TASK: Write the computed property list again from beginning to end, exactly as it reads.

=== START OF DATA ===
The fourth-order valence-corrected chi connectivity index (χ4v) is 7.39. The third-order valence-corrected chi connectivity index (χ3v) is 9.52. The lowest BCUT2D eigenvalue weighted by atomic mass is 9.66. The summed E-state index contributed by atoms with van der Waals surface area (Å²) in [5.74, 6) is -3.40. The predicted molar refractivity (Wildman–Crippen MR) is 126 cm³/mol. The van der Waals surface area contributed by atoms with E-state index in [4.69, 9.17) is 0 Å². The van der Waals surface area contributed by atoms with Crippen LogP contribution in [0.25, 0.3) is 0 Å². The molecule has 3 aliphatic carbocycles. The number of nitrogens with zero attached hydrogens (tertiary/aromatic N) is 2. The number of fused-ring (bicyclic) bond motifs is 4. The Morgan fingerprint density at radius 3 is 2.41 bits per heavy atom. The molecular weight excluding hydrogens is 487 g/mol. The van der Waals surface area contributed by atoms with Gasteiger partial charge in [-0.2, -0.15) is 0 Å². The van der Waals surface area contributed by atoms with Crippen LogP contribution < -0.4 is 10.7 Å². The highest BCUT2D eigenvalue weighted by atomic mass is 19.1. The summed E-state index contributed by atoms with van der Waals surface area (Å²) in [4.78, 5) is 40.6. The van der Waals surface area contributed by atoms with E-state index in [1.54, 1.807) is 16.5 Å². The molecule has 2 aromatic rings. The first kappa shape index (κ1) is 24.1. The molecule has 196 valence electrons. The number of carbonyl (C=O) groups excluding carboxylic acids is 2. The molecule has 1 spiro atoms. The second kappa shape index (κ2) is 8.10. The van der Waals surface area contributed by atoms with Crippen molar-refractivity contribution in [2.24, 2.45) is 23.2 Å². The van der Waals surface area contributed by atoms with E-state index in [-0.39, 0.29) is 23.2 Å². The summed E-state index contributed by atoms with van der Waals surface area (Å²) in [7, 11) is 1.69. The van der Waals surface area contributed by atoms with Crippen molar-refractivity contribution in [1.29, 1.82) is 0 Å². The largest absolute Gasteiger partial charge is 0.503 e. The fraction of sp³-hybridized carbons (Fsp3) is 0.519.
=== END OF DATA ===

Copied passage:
The fourth-order valence-corrected chi connectivity index (χ4v) is 7.39. The third-order valence-corrected chi connectivity index (χ3v) is 9.52. The lowest BCUT2D eigenvalue weighted by atomic mass is 9.66. The summed E-state index contributed by atoms with van der Waals surface area (Å²) in [5.74, 6) is -3.40. The predicted molar refractivity (Wildman–Crippen MR) is 126 cm³/mol. The van der Waals surface area contributed by atoms with E-state index in [4.69, 9.17) is 0 Å². The van der Waals surface area contributed by atoms with Crippen LogP contribution in [0.25, 0.3) is 0 Å². The molecule has 3 aliphatic carbocycles. The number of nitrogens with zero attached hydrogens (tertiary/aromatic N) is 2. The number of fused-ring (bicyclic) bond motifs is 4. The Morgan fingerprint density at radius 3 is 2.41 bits per heavy atom. The molecular weight excluding hydrogens is 487 g/mol. The van der Waals surface area contributed by atoms with Gasteiger partial charge in [-0.2, -0.15) is 0 Å². The van der Waals surface area contributed by atoms with Crippen LogP contribution < -0.4 is 10.7 Å². The highest BCUT2D eigenvalue weighted by atomic mass is 19.1. The summed E-state index contributed by atoms with van der Waals surface area (Å²) in [4.78, 5) is 40.6. The van der Waals surface area contributed by atoms with E-state index in [1.54, 1.807) is 16.5 Å². The molecule has 2 aromatic rings. The first kappa shape index (κ1) is 24.1. The molecule has 196 valence electrons. The number of carbonyl (C=O) groups excluding carboxylic acids is 2. The molecule has 1 spiro atoms. The second kappa shape index (κ2) is 8.10. The van der Waals surface area contributed by atoms with Crippen molar-refractivity contribution in [2.24, 2.45) is 23.2 Å². The van der Waals surface area contributed by atoms with E-state index in [-0.39, 0.29) is 23.2 Å². The summed E-state index contributed by atoms with van der Waals surface area (Å²) in [7, 11) is 1.69. The van der Waals surface area contributed by atoms with Crippen molar-refractivity contribution in [1.29, 1.82) is 0 Å². The largest absolute Gasteiger partial charge is 0.503 e. The fraction of sp³-hybridized carbons (Fsp3) is 0.519.